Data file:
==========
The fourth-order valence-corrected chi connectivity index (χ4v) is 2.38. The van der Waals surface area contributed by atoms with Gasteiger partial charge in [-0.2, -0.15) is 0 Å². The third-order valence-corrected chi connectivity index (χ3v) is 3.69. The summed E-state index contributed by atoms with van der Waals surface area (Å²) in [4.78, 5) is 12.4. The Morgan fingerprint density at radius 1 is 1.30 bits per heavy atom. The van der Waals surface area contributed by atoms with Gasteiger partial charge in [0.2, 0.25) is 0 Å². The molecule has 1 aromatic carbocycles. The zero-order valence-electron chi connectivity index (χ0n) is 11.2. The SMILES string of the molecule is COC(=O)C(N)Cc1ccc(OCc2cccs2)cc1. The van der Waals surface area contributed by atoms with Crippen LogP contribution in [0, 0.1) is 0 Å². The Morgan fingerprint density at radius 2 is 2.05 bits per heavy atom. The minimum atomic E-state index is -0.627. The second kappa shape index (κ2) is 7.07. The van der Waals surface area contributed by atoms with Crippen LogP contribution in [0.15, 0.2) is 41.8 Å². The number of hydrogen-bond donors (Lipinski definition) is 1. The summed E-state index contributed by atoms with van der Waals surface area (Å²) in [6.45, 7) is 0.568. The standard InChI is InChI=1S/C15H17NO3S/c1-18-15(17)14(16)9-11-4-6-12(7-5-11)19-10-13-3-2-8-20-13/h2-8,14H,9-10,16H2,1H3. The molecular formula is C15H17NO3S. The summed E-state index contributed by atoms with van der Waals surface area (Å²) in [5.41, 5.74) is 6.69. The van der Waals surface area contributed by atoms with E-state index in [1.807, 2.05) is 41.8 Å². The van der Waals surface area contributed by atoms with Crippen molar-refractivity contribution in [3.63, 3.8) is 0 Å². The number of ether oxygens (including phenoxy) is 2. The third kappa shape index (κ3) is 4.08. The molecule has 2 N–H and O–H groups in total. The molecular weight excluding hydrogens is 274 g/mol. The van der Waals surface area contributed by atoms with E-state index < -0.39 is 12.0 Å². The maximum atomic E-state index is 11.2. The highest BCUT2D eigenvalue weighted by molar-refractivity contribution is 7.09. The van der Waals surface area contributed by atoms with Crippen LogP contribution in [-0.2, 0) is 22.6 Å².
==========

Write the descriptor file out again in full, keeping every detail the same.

The fourth-order valence-corrected chi connectivity index (χ4v) is 2.38. The van der Waals surface area contributed by atoms with Gasteiger partial charge in [-0.2, -0.15) is 0 Å². The third-order valence-corrected chi connectivity index (χ3v) is 3.69. The summed E-state index contributed by atoms with van der Waals surface area (Å²) in [4.78, 5) is 12.4. The Morgan fingerprint density at radius 1 is 1.30 bits per heavy atom. The van der Waals surface area contributed by atoms with Gasteiger partial charge in [0.2, 0.25) is 0 Å². The molecule has 1 aromatic carbocycles. The zero-order valence-electron chi connectivity index (χ0n) is 11.2. The SMILES string of the molecule is COC(=O)C(N)Cc1ccc(OCc2cccs2)cc1. The van der Waals surface area contributed by atoms with Crippen LogP contribution in [0, 0.1) is 0 Å². The Morgan fingerprint density at radius 2 is 2.05 bits per heavy atom. The minimum atomic E-state index is -0.627. The second kappa shape index (κ2) is 7.07. The van der Waals surface area contributed by atoms with Crippen LogP contribution in [0.15, 0.2) is 41.8 Å². The number of hydrogen-bond donors (Lipinski definition) is 1. The summed E-state index contributed by atoms with van der Waals surface area (Å²) in [6.45, 7) is 0.568. The standard InChI is InChI=1S/C15H17NO3S/c1-18-15(17)14(16)9-11-4-6-12(7-5-11)19-10-13-3-2-8-20-13/h2-8,14H,9-10,16H2,1H3. The molecular formula is C15H17NO3S. The summed E-state index contributed by atoms with van der Waals surface area (Å²) in [5.41, 5.74) is 6.69. The van der Waals surface area contributed by atoms with E-state index in [1.807, 2.05) is 41.8 Å². The van der Waals surface area contributed by atoms with Crippen molar-refractivity contribution in [3.63, 3.8) is 0 Å². The number of ether oxygens (including phenoxy) is 2. The third kappa shape index (κ3) is 4.08. The molecule has 2 N–H and O–H groups in total. The molecular weight excluding hydrogens is 274 g/mol. The van der Waals surface area contributed by atoms with E-state index < -0.39 is 12.0 Å². The maximum atomic E-state index is 11.2. The highest BCUT2D eigenvalue weighted by molar-refractivity contribution is 7.09. The van der Waals surface area contributed by atoms with Crippen LogP contribution in [-0.2, 0) is 22.6 Å².